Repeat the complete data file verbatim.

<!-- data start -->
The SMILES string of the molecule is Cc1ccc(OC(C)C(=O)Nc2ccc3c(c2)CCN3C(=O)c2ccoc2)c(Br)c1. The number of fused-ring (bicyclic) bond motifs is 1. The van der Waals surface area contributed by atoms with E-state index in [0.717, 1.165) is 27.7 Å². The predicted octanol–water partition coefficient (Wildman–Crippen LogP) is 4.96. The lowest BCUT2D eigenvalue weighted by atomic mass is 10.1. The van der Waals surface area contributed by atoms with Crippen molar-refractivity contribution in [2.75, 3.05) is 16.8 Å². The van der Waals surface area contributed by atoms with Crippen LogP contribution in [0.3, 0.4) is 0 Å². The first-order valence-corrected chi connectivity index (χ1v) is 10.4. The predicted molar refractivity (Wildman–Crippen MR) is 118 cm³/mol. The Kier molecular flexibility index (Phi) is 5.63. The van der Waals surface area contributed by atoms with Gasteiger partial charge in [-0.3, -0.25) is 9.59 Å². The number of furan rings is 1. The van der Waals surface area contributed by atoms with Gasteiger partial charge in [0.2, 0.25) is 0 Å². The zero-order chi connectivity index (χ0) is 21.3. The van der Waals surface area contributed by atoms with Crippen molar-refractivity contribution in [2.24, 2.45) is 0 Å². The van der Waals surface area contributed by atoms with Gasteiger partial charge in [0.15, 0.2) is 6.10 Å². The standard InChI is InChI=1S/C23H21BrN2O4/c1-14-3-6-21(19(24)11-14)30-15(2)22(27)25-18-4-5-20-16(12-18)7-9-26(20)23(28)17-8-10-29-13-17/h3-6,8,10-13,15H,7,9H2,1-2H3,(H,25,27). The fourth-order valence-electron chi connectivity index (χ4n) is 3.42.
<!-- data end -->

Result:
The SMILES string of the molecule is Cc1ccc(OC(C)C(=O)Nc2ccc3c(c2)CCN3C(=O)c2ccoc2)c(Br)c1. The number of fused-ring (bicyclic) bond motifs is 1. The van der Waals surface area contributed by atoms with E-state index in [0.717, 1.165) is 27.7 Å². The predicted octanol–water partition coefficient (Wildman–Crippen LogP) is 4.96. The lowest BCUT2D eigenvalue weighted by atomic mass is 10.1. The van der Waals surface area contributed by atoms with Crippen molar-refractivity contribution in [2.75, 3.05) is 16.8 Å². The van der Waals surface area contributed by atoms with Crippen LogP contribution in [0.3, 0.4) is 0 Å². The first-order valence-corrected chi connectivity index (χ1v) is 10.4. The predicted molar refractivity (Wildman–Crippen MR) is 118 cm³/mol. The Kier molecular flexibility index (Phi) is 5.63. The van der Waals surface area contributed by atoms with Gasteiger partial charge in [-0.3, -0.25) is 9.59 Å². The number of furan rings is 1. The van der Waals surface area contributed by atoms with Gasteiger partial charge in [0.2, 0.25) is 0 Å². The zero-order chi connectivity index (χ0) is 21.3. The van der Waals surface area contributed by atoms with Crippen molar-refractivity contribution in [2.24, 2.45) is 0 Å². The van der Waals surface area contributed by atoms with Gasteiger partial charge in [0.15, 0.2) is 6.10 Å². The standard InChI is InChI=1S/C23H21BrN2O4/c1-14-3-6-21(19(24)11-14)30-15(2)22(27)25-18-4-5-20-16(12-18)7-9-26(20)23(28)17-8-10-29-13-17/h3-6,8,10-13,15H,7,9H2,1-2H3,(H,25,27). The fourth-order valence-electron chi connectivity index (χ4n) is 3.42.